Mr. Westenberg to Mr. Fish.
Sir: I have the honor to acknowledge the receipt of your esteemed note of February 19th, last, in reply to my note of January 29th, by which I claimed for the steamers of the Dutch line between Rotterdam and New York the exemption from tonnage duties recently extended to those of the North German Lloyd, between Bremen and American ports, and in support, of which I referred to Article II of the treaty of October 8, 1782, between the Netherlands and the United States. I feel deeply gratified for the so very obliging and courteous terms in which your excellency in said note expresses yourself about the Netherlands, one of America’s oldest allies, and the treaty one of America’s first.
These generous feelings are the more appreciated as they meet with perfect reciprocity. Yet I hope your excellency will allow me to make some observations on the arguments which induced the United States Government not to consent to the claim which I respectfully presented.
The treaty of 1782 is, indeed, an old, venerable act, and at the time of its conclusion its duration was not limited; but your excellency argues that the events in Europe, in the end of the last century and in the beginning of the present, events from which the Netherlands did suffer, perhaps, more than any other country, could have virtually abolished this treaty. I beg your pardon for not assenting to this opinion.
On account of the war, and on account, too, of the closing of the European continental ports by the decrees of Milan and others, the treaty certainly could not be executed for some years, and the advantages and the Obligations resulting from it could in consequence not be fulfilled directly between the contracting parties; but this, I think, involves not an abolition of it. It only involves a temporary suspension; and, moreover, the duties, as well as the advantages, come all to the charge and benefit of that power which, by events of war or others, momentarily occupied and annexed the territory of such power, which was originally one of the contracting parties; and it must be admitted that it revives quite and totally, ex jure postlitḿinii, as soon as such party regains its independence and self-government, whatever may be the form adopted for its new internal administration.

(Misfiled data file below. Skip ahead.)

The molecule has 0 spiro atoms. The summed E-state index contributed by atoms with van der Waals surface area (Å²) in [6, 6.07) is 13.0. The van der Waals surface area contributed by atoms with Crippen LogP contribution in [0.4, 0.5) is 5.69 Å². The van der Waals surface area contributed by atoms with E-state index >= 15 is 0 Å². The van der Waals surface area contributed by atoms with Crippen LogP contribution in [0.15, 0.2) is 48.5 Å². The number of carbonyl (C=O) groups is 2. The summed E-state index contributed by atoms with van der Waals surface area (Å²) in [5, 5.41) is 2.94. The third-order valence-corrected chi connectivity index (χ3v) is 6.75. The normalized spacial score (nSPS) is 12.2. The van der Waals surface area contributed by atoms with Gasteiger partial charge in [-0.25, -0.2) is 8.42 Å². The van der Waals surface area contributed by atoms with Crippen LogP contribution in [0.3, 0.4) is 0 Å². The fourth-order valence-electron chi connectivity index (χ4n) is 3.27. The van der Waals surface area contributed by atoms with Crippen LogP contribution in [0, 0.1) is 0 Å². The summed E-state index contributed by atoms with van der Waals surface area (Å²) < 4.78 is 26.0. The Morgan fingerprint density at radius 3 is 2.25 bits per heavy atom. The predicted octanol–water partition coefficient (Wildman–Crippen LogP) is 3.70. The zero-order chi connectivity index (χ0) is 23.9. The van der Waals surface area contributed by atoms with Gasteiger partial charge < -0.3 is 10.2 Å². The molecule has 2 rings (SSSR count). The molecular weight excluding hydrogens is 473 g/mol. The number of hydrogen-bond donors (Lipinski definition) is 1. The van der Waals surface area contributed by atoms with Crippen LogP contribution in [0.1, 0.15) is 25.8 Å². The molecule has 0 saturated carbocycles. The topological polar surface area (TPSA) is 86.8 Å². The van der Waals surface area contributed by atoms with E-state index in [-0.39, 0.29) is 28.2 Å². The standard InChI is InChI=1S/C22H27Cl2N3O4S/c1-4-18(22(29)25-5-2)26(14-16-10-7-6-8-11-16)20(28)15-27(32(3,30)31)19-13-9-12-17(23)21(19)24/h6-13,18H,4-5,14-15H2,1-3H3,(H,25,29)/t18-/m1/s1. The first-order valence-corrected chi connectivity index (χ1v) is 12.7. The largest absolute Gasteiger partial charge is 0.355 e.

The authors on international law in general agree all about this point.
The more this can be admitted as, according to the principles of international [Page 717] law, such abolition cannot be argued by that contracting party which took no part whatever in the events which were fatal to the other. It may direct its claims in the meanwhile to the occupying power, but cannot in fact declare itself unilaterally free from the treaty; and least so after the other contracting party has regained its independence.
By the way, I take the liberty to observe that, though in Europe the territory of the Netherlands was occupied by France, and in Asia its territories by England, still there remained one part where the Dutch power and independence continued unabated; one part, however small, where the Dutch flag waved uninterruptedly—the island of Decima, the Dutch settlement in the Japanese seas; which therefore forms a constant link between past and later better times, and proves in some way the continuance of the old country.
The trade and navigation that might have taken place by Dutch vessels from that settlement to American ports were consequently always entitled to the advantages and obliged to the duties stipulated in the said treaty of 1782.